First try with a scrap piece of watercolour paper.
Mostly the watercolour paper didn't work so well but in this case I liked how the straggly lines are broken and fade into the background. To me they really look like seaweed, so if I did it again I would maybe first do a green/blue wash to give it more of an underwater feel.
Another test with watercolour paper.
This time I added splashes of excess water around the coloured area. I really like some of the dryer textures that came out on this one.
Next I tried another kind of paper from my scrap box.
I have no idea what it is but it felt very smooth and silky - I can imagine that it's something similar to the stone paper that Anna uses. The results are very clean, crisp edges and the fractals show up beautifully.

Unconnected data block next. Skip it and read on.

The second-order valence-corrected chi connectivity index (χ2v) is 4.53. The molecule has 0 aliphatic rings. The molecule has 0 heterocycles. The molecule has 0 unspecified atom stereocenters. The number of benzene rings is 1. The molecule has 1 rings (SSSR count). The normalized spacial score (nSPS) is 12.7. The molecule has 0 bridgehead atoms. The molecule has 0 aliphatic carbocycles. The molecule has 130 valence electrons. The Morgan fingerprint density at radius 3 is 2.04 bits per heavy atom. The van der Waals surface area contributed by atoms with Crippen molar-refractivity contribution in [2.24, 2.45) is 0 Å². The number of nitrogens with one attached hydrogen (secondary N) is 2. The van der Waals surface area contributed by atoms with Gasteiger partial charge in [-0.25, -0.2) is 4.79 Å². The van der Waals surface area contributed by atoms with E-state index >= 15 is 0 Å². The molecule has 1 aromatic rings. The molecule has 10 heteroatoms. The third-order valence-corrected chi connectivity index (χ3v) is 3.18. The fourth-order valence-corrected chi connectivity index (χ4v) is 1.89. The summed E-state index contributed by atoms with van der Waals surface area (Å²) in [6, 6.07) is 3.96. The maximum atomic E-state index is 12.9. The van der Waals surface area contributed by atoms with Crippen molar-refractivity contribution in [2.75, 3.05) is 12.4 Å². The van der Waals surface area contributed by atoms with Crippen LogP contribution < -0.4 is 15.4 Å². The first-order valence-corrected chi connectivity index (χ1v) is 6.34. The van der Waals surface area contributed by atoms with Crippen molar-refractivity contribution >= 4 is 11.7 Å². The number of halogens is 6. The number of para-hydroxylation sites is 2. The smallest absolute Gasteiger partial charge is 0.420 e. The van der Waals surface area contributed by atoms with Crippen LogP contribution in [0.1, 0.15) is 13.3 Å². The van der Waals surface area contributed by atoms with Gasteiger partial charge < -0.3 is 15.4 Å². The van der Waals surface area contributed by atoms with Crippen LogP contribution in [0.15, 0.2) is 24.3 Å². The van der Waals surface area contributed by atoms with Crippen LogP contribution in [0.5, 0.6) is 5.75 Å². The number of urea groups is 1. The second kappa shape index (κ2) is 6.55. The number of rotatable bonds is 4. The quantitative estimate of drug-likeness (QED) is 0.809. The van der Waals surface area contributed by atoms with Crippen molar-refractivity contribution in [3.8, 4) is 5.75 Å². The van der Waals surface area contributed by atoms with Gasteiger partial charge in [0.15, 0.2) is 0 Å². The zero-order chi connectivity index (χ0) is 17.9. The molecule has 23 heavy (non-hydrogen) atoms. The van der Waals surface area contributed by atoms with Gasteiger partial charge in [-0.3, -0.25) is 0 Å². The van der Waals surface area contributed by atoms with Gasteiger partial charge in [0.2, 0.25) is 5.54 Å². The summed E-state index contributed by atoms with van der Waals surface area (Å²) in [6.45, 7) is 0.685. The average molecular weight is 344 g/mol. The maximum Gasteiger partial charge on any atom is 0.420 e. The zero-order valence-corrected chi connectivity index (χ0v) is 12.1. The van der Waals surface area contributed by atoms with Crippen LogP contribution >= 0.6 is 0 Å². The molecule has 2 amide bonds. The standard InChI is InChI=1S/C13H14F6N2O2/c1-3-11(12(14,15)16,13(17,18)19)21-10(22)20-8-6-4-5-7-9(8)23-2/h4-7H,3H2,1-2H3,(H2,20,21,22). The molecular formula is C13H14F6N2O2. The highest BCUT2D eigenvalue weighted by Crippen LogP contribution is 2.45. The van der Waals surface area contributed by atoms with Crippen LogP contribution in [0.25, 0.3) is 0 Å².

Another test with the same paper as above.
Perhaps I had more water on my brush this time since the paint came out very uniform. I lifted the paper away from the bottom left corner and the top right corner, which collected the paint into the middle of the page... which was quite cool as it now looks like the spine of a flying dragon somehow.
Another test with yellow watercolour paper.
I really like this one as it seems to have a good balance of watery and heavy paint. After lifting the paper away in stages (to get those gradient marks), there was a lot of paint that had collected at the bottom, so I blew it back up into the forms.
These were just the first experiments to try out the effects of different papers. I can't wait to go on! This process is so addictive. Thank you Anna for introducing us to such a beautiful and satisfying method of making (: